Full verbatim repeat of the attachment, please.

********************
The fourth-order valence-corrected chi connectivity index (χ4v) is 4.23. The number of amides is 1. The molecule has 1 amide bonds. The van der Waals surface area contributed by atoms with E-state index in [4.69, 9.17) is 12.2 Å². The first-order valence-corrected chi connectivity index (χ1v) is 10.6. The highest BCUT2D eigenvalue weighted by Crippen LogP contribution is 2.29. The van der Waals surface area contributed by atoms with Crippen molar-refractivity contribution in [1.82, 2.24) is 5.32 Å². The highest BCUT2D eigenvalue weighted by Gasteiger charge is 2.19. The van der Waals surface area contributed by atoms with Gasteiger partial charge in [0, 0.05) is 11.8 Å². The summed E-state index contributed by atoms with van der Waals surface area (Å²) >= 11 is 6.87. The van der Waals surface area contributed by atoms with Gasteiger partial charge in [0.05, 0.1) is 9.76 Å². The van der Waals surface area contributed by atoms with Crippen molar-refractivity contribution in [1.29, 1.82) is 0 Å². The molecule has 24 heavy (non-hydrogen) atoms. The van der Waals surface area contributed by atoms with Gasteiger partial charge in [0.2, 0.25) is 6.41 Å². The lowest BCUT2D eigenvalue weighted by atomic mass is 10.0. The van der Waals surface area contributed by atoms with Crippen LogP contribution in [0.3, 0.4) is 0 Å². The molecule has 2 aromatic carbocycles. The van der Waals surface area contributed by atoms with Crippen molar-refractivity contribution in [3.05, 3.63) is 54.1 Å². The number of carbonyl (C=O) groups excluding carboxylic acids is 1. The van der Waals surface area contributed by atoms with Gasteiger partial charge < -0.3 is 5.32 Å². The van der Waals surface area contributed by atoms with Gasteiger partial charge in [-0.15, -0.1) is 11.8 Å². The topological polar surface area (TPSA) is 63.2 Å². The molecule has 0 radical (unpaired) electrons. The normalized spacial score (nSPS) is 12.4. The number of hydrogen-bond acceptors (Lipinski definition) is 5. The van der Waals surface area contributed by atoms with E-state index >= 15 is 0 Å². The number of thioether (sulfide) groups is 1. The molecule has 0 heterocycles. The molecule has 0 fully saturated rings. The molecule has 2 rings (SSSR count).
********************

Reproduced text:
The fourth-order valence-corrected chi connectivity index (χ4v) is 4.23. The number of amides is 1. The molecule has 1 amide bonds. The van der Waals surface area contributed by atoms with E-state index in [4.69, 9.17) is 12.2 Å². The first-order valence-corrected chi connectivity index (χ1v) is 10.6. The highest BCUT2D eigenvalue weighted by Crippen LogP contribution is 2.29. The van der Waals surface area contributed by atoms with Crippen molar-refractivity contribution in [1.82, 2.24) is 5.32 Å². The highest BCUT2D eigenvalue weighted by Gasteiger charge is 2.19. The van der Waals surface area contributed by atoms with Gasteiger partial charge in [0, 0.05) is 11.8 Å². The summed E-state index contributed by atoms with van der Waals surface area (Å²) >= 11 is 6.87. The van der Waals surface area contributed by atoms with Gasteiger partial charge in [0.05, 0.1) is 9.76 Å². The van der Waals surface area contributed by atoms with Crippen molar-refractivity contribution in [1.29, 1.82) is 0 Å². The molecule has 24 heavy (non-hydrogen) atoms. The van der Waals surface area contributed by atoms with Gasteiger partial charge in [0.2, 0.25) is 6.41 Å². The lowest BCUT2D eigenvalue weighted by atomic mass is 10.0. The van der Waals surface area contributed by atoms with Crippen LogP contribution in [0.3, 0.4) is 0 Å². The molecule has 2 aromatic carbocycles. The van der Waals surface area contributed by atoms with Crippen molar-refractivity contribution in [3.05, 3.63) is 54.1 Å². The number of carbonyl (C=O) groups excluding carboxylic acids is 1. The van der Waals surface area contributed by atoms with Gasteiger partial charge < -0.3 is 5.32 Å². The van der Waals surface area contributed by atoms with Gasteiger partial charge in [-0.15, -0.1) is 11.8 Å². The topological polar surface area (TPSA) is 63.2 Å². The molecule has 0 radical (unpaired) electrons. The normalized spacial score (nSPS) is 12.4. The number of hydrogen-bond acceptors (Lipinski definition) is 5. The van der Waals surface area contributed by atoms with E-state index >= 15 is 0 Å². The number of thioether (sulfide) groups is 1. The molecule has 0 heterocycles. The molecule has 0 fully saturated rings. The molecule has 2 rings (SSSR count).